Please join us for “Musically Speaking” with DJ Soul Sister – A weekly series of music-themed movies and documentaries, curated and hosted by DJ Soul Sister, with support from Charitable Film Network, Press Street, New Orleans African American Museum, Whole Foods Market, and WWOZ.
STILL BILL by Damani Baker & Alex Vlack
Still Bill is an intimate portrait of soul legend Bill Withers, best known for his classics “Ain’t No Sunshine,” “Lean On Me,” “Lovely Day,” and “Just the Two of Us.” With his soulful delivery and warm sincerity, Withers has written some of the most beloved songs in our time. And, as film critic Roger Ebert writes, “Still Bill is about a man who topped the charts, walked away from it all in 1985 and is pleased that he did.”
Filmmakers Damani Baker and Alex Vlack offer a unique and rare look inside Withers’ world. Through concert footage, journeys to his birthplace, interviews with music legends like Sting and Nona Hendryx, his family and closest friends, Still Bill presents the story of an artist who truly understands the heart and soul of a man. (2009, 78 minutes)
FREE Admission and Refreshments! For more information, contact firstname.lastname@example.org.
Tuesday, February 5
From the Mouthpiece on Back by Jason DaSilva & Colleen O’Halloran
In the summer of 2005, the young To Be Continued (TBC) Brass Band is on the verge of going from The Big Easy to The Big Time. Acclaimed music group The Roots takes an active interest in helping TBC try to make it outside of New Orleans’ poorest neighborhoods and onto their dreams. TBC’s future is as bright as the renowned Bourbon Street corner where they wow overflow crowds with their unique blend of jazz, brass, and funk. But then Hurricane Katrina drowned everything they had — except their spirit. The band members rely on that spirit to persevere in their struggle to reunite and preserve the continuity of New Orleans and its one-of-a-kind music traditions.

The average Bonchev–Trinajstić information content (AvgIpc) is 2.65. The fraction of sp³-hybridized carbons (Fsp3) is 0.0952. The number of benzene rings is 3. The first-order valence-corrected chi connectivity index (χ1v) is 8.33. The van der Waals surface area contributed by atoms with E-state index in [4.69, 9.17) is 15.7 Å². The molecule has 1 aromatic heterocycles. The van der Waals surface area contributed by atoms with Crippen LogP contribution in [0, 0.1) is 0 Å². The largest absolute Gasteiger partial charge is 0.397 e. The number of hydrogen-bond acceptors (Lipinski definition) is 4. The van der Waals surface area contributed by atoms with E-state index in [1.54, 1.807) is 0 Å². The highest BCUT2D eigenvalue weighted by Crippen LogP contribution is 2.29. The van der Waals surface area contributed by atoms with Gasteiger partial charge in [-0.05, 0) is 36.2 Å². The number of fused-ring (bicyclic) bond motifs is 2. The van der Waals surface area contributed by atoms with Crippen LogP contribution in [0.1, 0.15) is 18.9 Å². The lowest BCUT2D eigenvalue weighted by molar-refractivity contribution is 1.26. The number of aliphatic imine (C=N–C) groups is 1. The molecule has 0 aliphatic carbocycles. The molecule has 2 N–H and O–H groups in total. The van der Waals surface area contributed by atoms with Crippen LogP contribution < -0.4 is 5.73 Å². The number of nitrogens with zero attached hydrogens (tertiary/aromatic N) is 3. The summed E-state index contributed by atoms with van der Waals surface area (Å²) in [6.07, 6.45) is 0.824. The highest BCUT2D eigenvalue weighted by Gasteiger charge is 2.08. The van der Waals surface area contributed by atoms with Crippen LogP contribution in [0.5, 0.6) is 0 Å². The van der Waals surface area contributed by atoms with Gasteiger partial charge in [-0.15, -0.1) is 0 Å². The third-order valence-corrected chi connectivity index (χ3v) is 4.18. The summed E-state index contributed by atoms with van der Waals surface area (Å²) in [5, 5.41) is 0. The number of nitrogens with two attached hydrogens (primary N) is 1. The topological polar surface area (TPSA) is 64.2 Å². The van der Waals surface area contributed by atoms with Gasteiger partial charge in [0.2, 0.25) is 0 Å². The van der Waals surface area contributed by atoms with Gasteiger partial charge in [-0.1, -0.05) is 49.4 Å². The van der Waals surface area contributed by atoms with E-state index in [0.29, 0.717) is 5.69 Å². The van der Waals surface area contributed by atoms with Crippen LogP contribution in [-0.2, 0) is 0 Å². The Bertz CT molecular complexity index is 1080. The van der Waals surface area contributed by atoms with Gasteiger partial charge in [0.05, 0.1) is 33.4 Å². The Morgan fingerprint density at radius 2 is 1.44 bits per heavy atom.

From the Mouthpiece on Back is a unique documentary about TBC’s courageous return to New Orleans in the wake of Hurricane Katrina, as well as a tribute to their carrying the torch for contemporary brass band music with their unique blend of jazz and hip-hop. Narrated by Kerry Washington. (2008, 56 minutes)
Tuesday, February 19
Listen Up!: The Lives of Quincy Jones by Ellen Weissbrod
Steering clear of convention, this affecting documentary pays tribute to the life and work of composer, musician and producer Quincy Jones. Highlights include interviews with a long list of celebrities — from Miles Davis, Frank Sinatra and Ella Fitzgerald to Michael Jackson, Ray Charles, and Barbra Streisand — who weigh in on Jones’ widespread influence. From playing trumpet with Lionel Hampton, and then arranging for Duke Ellington and Count Basie in the 1950s, to becoming the first African American record executive in America in 1964, to producing the best-selling album of all time, Michael Jackson’s Thriller (1982), Jones is one of the best-known and most respected men in the music industry, and Listen Up is a fascinating tribute to his legacy. (1990, 115 minutes)
Tuesday, February 26
My First Name is Maceo by Markus Gruber
One of the key sonic architects of funk, legendary saxophonist Maceo Parker first gained fame for his 1960s – early 1970s work with James Brown, whose impassioned shouts for a sax solo (“Maceo! Blow your horn!”) would make Parker the Godfather of Soul’s most famous sideman. After leaving James Brown, Parker joined Parliament-Funkadelic, becoming an integral part of the sound of hundreds of P-Funk recordings and concerts in the mid-late 1970s, under the helm of George Clinton and Bootsy Collins. Parker, who most recently has toured with Prince’s band, will be playing locallyl at Tipitina’s on February 28, two days after the screening of this documentary. (1996, 87 minutes)